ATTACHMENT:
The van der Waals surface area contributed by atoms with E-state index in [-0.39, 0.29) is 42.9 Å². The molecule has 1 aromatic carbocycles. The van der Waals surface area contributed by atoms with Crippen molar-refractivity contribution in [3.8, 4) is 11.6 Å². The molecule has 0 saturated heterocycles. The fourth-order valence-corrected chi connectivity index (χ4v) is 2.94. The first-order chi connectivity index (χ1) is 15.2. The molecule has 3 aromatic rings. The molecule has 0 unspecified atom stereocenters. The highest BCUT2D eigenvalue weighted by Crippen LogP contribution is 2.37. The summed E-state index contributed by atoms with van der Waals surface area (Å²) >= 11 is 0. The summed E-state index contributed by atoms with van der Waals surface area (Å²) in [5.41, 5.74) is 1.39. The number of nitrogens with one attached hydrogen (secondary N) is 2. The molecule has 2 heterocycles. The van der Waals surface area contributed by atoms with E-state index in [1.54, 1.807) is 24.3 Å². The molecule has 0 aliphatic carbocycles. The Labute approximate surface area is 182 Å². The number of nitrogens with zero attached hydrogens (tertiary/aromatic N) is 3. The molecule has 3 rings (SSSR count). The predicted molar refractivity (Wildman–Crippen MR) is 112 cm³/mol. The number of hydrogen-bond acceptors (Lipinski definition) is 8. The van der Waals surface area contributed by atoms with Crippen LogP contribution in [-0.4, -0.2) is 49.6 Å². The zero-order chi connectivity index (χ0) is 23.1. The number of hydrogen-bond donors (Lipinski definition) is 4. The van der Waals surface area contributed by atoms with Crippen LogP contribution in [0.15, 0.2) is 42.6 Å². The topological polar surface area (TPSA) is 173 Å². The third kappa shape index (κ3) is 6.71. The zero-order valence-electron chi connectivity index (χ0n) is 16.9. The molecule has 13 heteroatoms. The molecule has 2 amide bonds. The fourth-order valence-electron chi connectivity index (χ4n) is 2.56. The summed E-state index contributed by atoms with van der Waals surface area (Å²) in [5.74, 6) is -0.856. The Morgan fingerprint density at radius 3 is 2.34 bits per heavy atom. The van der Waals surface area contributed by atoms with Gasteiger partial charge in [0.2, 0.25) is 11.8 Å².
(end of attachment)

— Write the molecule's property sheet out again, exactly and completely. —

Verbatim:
The van der Waals surface area contributed by atoms with E-state index in [-0.39, 0.29) is 42.9 Å². The molecule has 1 aromatic carbocycles. The van der Waals surface area contributed by atoms with Crippen molar-refractivity contribution in [3.8, 4) is 11.6 Å². The molecule has 0 saturated heterocycles. The fourth-order valence-corrected chi connectivity index (χ4v) is 2.94. The first-order chi connectivity index (χ1) is 15.2. The molecule has 3 aromatic rings. The molecule has 0 unspecified atom stereocenters. The highest BCUT2D eigenvalue weighted by Crippen LogP contribution is 2.37. The summed E-state index contributed by atoms with van der Waals surface area (Å²) >= 11 is 0. The summed E-state index contributed by atoms with van der Waals surface area (Å²) in [5.41, 5.74) is 1.39. The number of nitrogens with one attached hydrogen (secondary N) is 2. The molecule has 2 heterocycles. The van der Waals surface area contributed by atoms with E-state index in [1.54, 1.807) is 24.3 Å². The molecule has 0 aliphatic carbocycles. The Labute approximate surface area is 182 Å². The number of nitrogens with zero attached hydrogens (tertiary/aromatic N) is 3. The molecule has 3 rings (SSSR count). The predicted molar refractivity (Wildman–Crippen MR) is 112 cm³/mol. The number of hydrogen-bond acceptors (Lipinski definition) is 8. The van der Waals surface area contributed by atoms with Crippen LogP contribution in [-0.4, -0.2) is 49.6 Å². The zero-order chi connectivity index (χ0) is 23.1. The number of hydrogen-bond donors (Lipinski definition) is 4. The van der Waals surface area contributed by atoms with Crippen LogP contribution in [0.15, 0.2) is 42.6 Å². The topological polar surface area (TPSA) is 173 Å². The third kappa shape index (κ3) is 6.71. The zero-order valence-electron chi connectivity index (χ0n) is 16.9. The molecule has 13 heteroatoms. The molecule has 2 amide bonds. The fourth-order valence-electron chi connectivity index (χ4n) is 2.56. The summed E-state index contributed by atoms with van der Waals surface area (Å²) in [5.74, 6) is -0.856. The Morgan fingerprint density at radius 3 is 2.34 bits per heavy atom. The van der Waals surface area contributed by atoms with Gasteiger partial charge in [0.2, 0.25) is 11.8 Å².